NAIC Slows Approval Of NCOIL Market Conduct Model
The National Association of Insurance Commissioners, Kansas City, Mo., may slow efforts to approve a major market conduct proposal.
NAIC leaders had recommended that the group expedite consideration and adoption of the Market Conduct Surveillance model law. The National Conference of State Legislators, Albany, N.Y., approved the model Feb. 27.
But regulators who participated last week in an NAIC discussion decided to send the model to the NAICs executive committee and plenary with a note that technical and substantive changes will be considered.
If a consensus on changes cannot be reached by June, regulators will vote on NCOILs text, regulators said.
Joel Ario, NAIC secretary-treasurer and Oregon insurance administrator, warned that the process would get bogged down if it was opened up again.
NAIC President Ernst Csiszar said there is an immediacy to the issue because Congress is looking at how state insurance regulators handle market conduct. The issue is part of the discussion over federal regulatory options, something that will be broached during a March 31 hearing of the House Financial Services Committee.
The American Council of Life Insurers, Washington, and the American Insurance Association, Washington, both support advancing the model in its current form. Birny Birnbaum, an NAIC-funded consumer representative and executive director of the Center for Economic Justice, Austin, Texas, also supports advancing the current version of the model.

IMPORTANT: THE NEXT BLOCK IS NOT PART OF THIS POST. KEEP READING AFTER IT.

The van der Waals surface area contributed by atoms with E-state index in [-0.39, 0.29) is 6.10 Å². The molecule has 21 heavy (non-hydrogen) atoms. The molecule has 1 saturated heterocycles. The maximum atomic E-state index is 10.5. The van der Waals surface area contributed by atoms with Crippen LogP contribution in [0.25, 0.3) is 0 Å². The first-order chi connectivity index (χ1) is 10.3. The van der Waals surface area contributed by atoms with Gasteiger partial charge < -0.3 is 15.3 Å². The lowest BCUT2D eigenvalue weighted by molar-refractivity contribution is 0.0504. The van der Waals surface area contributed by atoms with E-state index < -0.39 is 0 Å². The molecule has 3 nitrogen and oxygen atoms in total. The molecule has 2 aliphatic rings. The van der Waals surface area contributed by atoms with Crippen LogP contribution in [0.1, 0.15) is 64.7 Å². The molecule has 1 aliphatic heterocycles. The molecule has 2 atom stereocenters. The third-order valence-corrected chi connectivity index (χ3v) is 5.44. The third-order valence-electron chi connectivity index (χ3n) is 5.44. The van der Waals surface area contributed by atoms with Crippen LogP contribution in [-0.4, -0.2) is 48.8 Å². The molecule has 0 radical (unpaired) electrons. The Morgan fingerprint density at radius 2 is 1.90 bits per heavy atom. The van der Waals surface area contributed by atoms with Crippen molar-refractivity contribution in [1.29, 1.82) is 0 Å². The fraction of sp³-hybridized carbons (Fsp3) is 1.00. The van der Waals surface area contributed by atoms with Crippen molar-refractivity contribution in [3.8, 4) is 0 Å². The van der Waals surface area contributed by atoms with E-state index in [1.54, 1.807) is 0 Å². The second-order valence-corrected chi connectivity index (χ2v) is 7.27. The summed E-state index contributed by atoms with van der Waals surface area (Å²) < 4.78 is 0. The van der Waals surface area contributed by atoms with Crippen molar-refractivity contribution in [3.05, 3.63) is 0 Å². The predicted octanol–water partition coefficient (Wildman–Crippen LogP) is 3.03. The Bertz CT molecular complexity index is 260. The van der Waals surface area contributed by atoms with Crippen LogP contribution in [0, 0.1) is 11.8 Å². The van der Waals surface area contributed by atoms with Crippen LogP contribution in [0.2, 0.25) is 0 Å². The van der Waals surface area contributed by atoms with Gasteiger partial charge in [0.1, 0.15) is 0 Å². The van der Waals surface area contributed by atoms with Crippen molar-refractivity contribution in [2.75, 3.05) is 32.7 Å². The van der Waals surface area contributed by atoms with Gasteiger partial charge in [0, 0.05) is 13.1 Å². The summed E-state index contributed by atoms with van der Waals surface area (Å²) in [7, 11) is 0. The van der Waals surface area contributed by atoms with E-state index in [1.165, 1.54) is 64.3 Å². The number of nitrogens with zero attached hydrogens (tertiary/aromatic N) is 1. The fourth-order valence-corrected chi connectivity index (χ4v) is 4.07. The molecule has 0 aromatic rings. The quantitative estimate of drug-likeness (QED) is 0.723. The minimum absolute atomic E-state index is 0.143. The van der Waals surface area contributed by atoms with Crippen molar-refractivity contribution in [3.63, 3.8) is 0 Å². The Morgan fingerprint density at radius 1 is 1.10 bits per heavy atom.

But representatives for 12 states that participated in the NAIC discussion recommended waiting until the summer meeting in June to act. Only 5 states supported advancing the model for possible adoption at the spring meeting, which starts March 13 in New York.
Despite concerns, state regulators did express general support for seeing a model ultimately advance in the states, one that could be widely supported and uniformly adopted.
Industry groups that recommended giving the approval process more time included Americas Health Insurance Plans, Washington; the National Association of Mutual Insurance Companies, Indianapolis; and the Property Casualty Insurers Association of America, Des Plaines, Ill.
Reproduced from National Underwriter Life & Health/Financial Services Edition, March 12, 2004. Copyright 2004 by The National Underwriter Company in the serial publication. All rights reserved.Copyright in this article as an independent work may be held by the author.